By Jon Goralski
Who knows what was going through that knobby kneed hitter when he trudged to the plate in the early 1980s. Scouts had little information on the tiny preteen that glared at him from the pitcher’s mound. Maybe he thought it would be easy to face a young girl on the mound. Maybe he was worried about what everyone would say if he didn’t get a hit.
Dawn Lantiere nodded calmly at the catcher as he signaled her first Little League pitch. The batter dug in. The fans leaned forward in their seats, and Lantiere delivered her first memory to Southington fans.
It wouldn’t be the last.
“I have to be honest. I was afraid at first when I got up against those boys, but my father kept encouraging me,” Lantiere said with a smile. Three decades have passed since her first pitch, and it’s still a topic of conversation when she runs into former teammates and opponents. “After about a year or two, I learned not to be afraid. After a while, there were some people that were actually afraid of me. That was pretty funny.”
From the very start, Lantiere was a fighter. Whether it was in backyard pickup games against her older brother and the neighborhood boys or on a pitcher’s mound in the Western Little League, she always seemed to hold her own. Southington was in the middle of its first housing boom. It would be a few years before town organized travel leagues or camps for local girls, so Lantiere did what she had to do. Until the time she was 12 years old, she rolled up her sleeves and took on the boys.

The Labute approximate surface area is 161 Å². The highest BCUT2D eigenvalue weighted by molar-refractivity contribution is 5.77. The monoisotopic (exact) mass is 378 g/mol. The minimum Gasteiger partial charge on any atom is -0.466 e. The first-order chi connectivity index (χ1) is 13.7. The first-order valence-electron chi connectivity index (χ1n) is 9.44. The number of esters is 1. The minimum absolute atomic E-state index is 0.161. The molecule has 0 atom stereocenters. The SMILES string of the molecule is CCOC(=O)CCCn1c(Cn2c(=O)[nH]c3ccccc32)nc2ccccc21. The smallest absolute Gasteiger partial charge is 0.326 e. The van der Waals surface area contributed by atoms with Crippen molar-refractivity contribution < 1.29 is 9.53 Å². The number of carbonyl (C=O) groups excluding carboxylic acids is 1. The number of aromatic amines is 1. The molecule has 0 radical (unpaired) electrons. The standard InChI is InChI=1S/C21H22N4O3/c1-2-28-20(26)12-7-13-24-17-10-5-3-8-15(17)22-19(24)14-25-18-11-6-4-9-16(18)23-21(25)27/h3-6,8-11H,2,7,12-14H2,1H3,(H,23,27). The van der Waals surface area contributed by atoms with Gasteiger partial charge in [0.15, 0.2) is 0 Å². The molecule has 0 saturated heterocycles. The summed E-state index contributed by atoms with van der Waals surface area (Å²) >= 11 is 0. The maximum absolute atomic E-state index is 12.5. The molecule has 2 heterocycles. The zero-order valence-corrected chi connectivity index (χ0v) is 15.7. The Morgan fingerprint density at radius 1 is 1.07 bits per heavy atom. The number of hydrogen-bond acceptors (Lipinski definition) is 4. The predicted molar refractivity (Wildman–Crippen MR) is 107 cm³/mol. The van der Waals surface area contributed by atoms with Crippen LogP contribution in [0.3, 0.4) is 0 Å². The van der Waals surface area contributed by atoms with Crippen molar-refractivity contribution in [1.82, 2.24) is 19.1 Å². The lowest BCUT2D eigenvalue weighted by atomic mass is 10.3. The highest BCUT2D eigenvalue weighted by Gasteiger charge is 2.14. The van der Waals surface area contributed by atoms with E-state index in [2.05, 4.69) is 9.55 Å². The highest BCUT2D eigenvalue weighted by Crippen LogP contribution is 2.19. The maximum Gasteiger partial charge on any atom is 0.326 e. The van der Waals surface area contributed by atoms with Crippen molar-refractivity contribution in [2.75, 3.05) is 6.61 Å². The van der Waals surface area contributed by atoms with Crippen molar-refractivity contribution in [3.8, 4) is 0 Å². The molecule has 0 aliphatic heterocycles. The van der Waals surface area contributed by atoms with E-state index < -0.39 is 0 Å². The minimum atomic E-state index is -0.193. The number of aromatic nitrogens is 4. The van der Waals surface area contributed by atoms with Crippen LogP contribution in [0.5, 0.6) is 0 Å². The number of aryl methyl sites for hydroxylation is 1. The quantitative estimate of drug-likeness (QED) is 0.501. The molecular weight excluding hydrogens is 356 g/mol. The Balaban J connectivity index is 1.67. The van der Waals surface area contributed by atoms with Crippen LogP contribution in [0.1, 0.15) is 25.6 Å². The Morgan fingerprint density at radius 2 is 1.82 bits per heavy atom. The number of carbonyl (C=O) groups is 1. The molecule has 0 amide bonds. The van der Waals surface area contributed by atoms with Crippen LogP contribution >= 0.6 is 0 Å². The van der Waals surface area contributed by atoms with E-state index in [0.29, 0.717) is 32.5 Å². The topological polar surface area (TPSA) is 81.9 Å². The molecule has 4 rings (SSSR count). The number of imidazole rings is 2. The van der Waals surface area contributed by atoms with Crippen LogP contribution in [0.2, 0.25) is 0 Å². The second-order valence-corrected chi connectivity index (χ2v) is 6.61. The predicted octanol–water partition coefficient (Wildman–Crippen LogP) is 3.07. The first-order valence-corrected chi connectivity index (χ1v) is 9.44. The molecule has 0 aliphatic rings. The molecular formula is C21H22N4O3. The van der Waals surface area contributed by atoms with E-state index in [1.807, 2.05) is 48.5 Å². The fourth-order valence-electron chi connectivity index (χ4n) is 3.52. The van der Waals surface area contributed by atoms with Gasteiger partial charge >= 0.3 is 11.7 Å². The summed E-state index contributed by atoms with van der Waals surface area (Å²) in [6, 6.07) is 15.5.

Usually she won. When the Observer ran a short list of Little League all-stars in 1982, a 12-year old Lantiere was the only girl on the list.
“I still get harassed sometimes by the boys, but it’s actually pretty entertaining because we’re so much older,” she said with a laugh. “When I run into someone I pitched against in the Little League, they’ll remind me if I struck them out or they got a hit. It was almost like they were all my brothers. They helped to toughen me up, and they looked out for me. It was challenging. At times I was the only girl, but I loved the competition.”
Lantiere comes from an accomplished athletic tradition. Her father has already been inducted in three halls of fame. Her older brother went on to play baseball at the collegiate level, and her sister was an accomplished dancer. It would be easy for the young woman to get lost in such a field of athletic talent, but right from the start Lantiere proved she could hold her own.
“She is probably in the top eight or 10 players that played during the time that I was coaching,” said former Lady Knight softball coach and assistant basketball coach Joe Piazza. “She was a great kid, a good, hard-working student, and she did well all the way through. It wasn’t just at the high school. She was good at St. Thomas, and she was good at college.”
There weren’t a lot of options at the time for promising female athletes, so Lantiere cut her teeth in organized sports against the boys in the Western Little League. It wasn’t until St. Thomas Junior High School that Lantiere was introduced to other female standouts, and that set the stage for all the followed. Right from the start, they cleared room in the lineup for Lantiere as a catcher for hall of fame pitcher Tracy Ciosek.